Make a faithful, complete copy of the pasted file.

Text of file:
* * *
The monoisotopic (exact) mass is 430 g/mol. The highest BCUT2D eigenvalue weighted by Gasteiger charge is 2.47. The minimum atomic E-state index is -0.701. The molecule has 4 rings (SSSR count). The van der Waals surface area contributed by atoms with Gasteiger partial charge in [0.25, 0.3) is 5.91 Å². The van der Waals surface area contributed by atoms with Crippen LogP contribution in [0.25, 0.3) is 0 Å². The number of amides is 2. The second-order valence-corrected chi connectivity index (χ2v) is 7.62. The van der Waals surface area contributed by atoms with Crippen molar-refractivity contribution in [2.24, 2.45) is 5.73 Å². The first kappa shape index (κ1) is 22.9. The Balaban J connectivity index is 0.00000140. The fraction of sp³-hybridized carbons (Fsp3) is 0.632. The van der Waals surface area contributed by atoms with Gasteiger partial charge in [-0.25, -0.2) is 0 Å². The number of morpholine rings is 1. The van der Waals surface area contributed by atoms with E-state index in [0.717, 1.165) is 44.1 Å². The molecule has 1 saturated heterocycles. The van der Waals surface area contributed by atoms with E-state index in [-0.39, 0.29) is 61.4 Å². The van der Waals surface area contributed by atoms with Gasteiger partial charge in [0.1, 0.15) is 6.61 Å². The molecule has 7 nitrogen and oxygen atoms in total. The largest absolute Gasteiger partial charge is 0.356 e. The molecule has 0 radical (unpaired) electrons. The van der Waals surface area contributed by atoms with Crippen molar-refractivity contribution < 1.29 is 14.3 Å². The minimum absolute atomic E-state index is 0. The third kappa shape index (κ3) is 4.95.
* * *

The monoisotopic (exact) mass is 430 g/mol. The highest BCUT2D eigenvalue weighted by Gasteiger charge is 2.47. The minimum atomic E-state index is -0.701. The molecule has 4 rings (SSSR count). The van der Waals surface area contributed by atoms with Gasteiger partial charge in [0.25, 0.3) is 5.91 Å². The van der Waals surface area contributed by atoms with Crippen LogP contribution in [0.25, 0.3) is 0 Å². The number of amides is 2. The second-order valence-corrected chi connectivity index (χ2v) is 7.62. The van der Waals surface area contributed by atoms with Crippen molar-refractivity contribution in [2.24, 2.45) is 5.73 Å². The first kappa shape index (κ1) is 22.9. The Balaban J connectivity index is 0.00000140. The fraction of sp³-hybridized carbons (Fsp3) is 0.632. The van der Waals surface area contributed by atoms with Gasteiger partial charge in [-0.25, -0.2) is 0 Å². The number of morpholine rings is 1. The van der Waals surface area contributed by atoms with E-state index in [0.717, 1.165) is 44.1 Å². The molecule has 1 saturated heterocycles. The van der Waals surface area contributed by atoms with E-state index in [-0.39, 0.29) is 61.4 Å². The van der Waals surface area contributed by atoms with Gasteiger partial charge in [0.1, 0.15) is 6.61 Å². The molecule has 7 nitrogen and oxygen atoms in total. The largest absolute Gasteiger partial charge is 0.356 e. The molecule has 0 radical (unpaired) electrons. The van der Waals surface area contributed by atoms with Crippen molar-refractivity contribution < 1.29 is 14.3 Å². The minimum absolute atomic E-state index is 0. The third kappa shape index (κ3) is 4.95.